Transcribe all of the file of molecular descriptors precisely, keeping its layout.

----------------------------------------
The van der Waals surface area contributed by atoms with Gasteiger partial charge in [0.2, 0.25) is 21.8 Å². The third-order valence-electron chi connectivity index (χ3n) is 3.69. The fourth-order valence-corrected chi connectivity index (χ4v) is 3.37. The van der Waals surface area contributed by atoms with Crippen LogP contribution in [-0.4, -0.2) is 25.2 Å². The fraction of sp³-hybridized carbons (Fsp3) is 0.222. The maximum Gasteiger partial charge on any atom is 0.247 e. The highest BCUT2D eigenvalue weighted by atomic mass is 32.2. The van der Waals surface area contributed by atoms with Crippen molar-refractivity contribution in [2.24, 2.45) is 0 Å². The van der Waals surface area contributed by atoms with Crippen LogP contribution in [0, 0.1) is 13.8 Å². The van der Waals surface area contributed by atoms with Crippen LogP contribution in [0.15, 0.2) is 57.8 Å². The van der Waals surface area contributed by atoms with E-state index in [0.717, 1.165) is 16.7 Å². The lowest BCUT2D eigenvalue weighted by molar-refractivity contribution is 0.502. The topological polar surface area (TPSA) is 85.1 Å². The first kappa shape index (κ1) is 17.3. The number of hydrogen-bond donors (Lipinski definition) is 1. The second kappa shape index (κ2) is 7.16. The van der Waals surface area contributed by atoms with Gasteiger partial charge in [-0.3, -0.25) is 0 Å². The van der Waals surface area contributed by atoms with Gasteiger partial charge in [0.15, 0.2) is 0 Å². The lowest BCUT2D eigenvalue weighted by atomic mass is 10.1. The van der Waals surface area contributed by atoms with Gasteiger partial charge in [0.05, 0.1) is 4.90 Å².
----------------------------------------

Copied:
The van der Waals surface area contributed by atoms with Gasteiger partial charge in [0.2, 0.25) is 21.8 Å². The third-order valence-electron chi connectivity index (χ3n) is 3.69. The fourth-order valence-corrected chi connectivity index (χ4v) is 3.37. The van der Waals surface area contributed by atoms with Crippen LogP contribution in [-0.4, -0.2) is 25.2 Å². The fraction of sp³-hybridized carbons (Fsp3) is 0.222. The maximum Gasteiger partial charge on any atom is 0.247 e. The highest BCUT2D eigenvalue weighted by atomic mass is 32.2. The van der Waals surface area contributed by atoms with Crippen molar-refractivity contribution in [2.24, 2.45) is 0 Å². The van der Waals surface area contributed by atoms with Crippen LogP contribution in [0, 0.1) is 13.8 Å². The van der Waals surface area contributed by atoms with Crippen LogP contribution in [0.15, 0.2) is 57.8 Å². The van der Waals surface area contributed by atoms with E-state index in [0.717, 1.165) is 16.7 Å². The lowest BCUT2D eigenvalue weighted by molar-refractivity contribution is 0.502. The topological polar surface area (TPSA) is 85.1 Å². The first kappa shape index (κ1) is 17.3. The number of hydrogen-bond donors (Lipinski definition) is 1. The second kappa shape index (κ2) is 7.16. The van der Waals surface area contributed by atoms with Gasteiger partial charge in [-0.3, -0.25) is 0 Å². The van der Waals surface area contributed by atoms with Gasteiger partial charge in [0.15, 0.2) is 0 Å². The lowest BCUT2D eigenvalue weighted by atomic mass is 10.1. The van der Waals surface area contributed by atoms with Gasteiger partial charge in [0.05, 0.1) is 4.90 Å².